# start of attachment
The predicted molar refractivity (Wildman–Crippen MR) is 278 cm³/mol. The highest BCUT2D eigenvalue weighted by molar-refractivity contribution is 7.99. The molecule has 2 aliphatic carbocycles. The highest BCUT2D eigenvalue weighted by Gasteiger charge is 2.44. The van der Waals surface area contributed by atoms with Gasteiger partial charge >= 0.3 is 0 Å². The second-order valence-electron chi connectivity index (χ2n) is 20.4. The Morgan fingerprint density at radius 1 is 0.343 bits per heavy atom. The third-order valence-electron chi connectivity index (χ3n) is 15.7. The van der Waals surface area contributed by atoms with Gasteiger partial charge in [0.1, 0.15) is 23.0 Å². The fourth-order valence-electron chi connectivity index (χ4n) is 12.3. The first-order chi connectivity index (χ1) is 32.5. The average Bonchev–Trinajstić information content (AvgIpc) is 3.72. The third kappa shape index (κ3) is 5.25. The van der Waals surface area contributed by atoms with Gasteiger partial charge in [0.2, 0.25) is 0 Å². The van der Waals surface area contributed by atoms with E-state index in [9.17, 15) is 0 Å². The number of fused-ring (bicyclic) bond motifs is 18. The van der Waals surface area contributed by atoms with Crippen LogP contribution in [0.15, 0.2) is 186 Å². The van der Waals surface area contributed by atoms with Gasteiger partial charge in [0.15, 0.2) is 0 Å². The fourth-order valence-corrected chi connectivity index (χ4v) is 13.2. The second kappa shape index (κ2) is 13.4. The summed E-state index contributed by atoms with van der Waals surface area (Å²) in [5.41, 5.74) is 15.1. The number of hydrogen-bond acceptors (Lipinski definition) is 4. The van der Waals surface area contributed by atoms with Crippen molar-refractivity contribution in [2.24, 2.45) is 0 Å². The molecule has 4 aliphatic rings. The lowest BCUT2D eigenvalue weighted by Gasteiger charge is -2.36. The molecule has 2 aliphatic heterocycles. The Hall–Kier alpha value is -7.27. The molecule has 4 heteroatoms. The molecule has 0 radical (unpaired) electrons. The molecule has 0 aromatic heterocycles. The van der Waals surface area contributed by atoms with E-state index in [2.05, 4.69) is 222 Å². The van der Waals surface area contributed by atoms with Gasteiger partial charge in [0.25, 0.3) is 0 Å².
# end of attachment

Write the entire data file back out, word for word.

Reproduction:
The predicted molar refractivity (Wildman–Crippen MR) is 278 cm³/mol. The highest BCUT2D eigenvalue weighted by molar-refractivity contribution is 7.99. The molecule has 2 aliphatic carbocycles. The highest BCUT2D eigenvalue weighted by Gasteiger charge is 2.44. The van der Waals surface area contributed by atoms with Gasteiger partial charge >= 0.3 is 0 Å². The second-order valence-electron chi connectivity index (χ2n) is 20.4. The Morgan fingerprint density at radius 1 is 0.343 bits per heavy atom. The third-order valence-electron chi connectivity index (χ3n) is 15.7. The van der Waals surface area contributed by atoms with Gasteiger partial charge in [0.1, 0.15) is 23.0 Å². The fourth-order valence-electron chi connectivity index (χ4n) is 12.3. The first-order chi connectivity index (χ1) is 32.5. The average Bonchev–Trinajstić information content (AvgIpc) is 3.72. The third kappa shape index (κ3) is 5.25. The van der Waals surface area contributed by atoms with Gasteiger partial charge in [0.2, 0.25) is 0 Å². The van der Waals surface area contributed by atoms with E-state index in [9.17, 15) is 0 Å². The number of fused-ring (bicyclic) bond motifs is 18. The van der Waals surface area contributed by atoms with Crippen LogP contribution in [0.15, 0.2) is 186 Å². The van der Waals surface area contributed by atoms with Gasteiger partial charge in [0.15, 0.2) is 0 Å². The fourth-order valence-corrected chi connectivity index (χ4v) is 13.2. The second kappa shape index (κ2) is 13.4. The summed E-state index contributed by atoms with van der Waals surface area (Å²) in [5.41, 5.74) is 15.1. The number of hydrogen-bond acceptors (Lipinski definition) is 4. The van der Waals surface area contributed by atoms with Crippen molar-refractivity contribution in [2.24, 2.45) is 0 Å². The molecule has 4 aliphatic rings. The lowest BCUT2D eigenvalue weighted by Gasteiger charge is -2.36. The molecule has 2 aliphatic heterocycles. The Hall–Kier alpha value is -7.27. The molecule has 4 heteroatoms. The molecule has 0 radical (unpaired) electrons. The molecule has 0 aromatic heterocycles. The van der Waals surface area contributed by atoms with E-state index in [2.05, 4.69) is 222 Å². The van der Waals surface area contributed by atoms with Gasteiger partial charge in [0.25, 0.3) is 0 Å².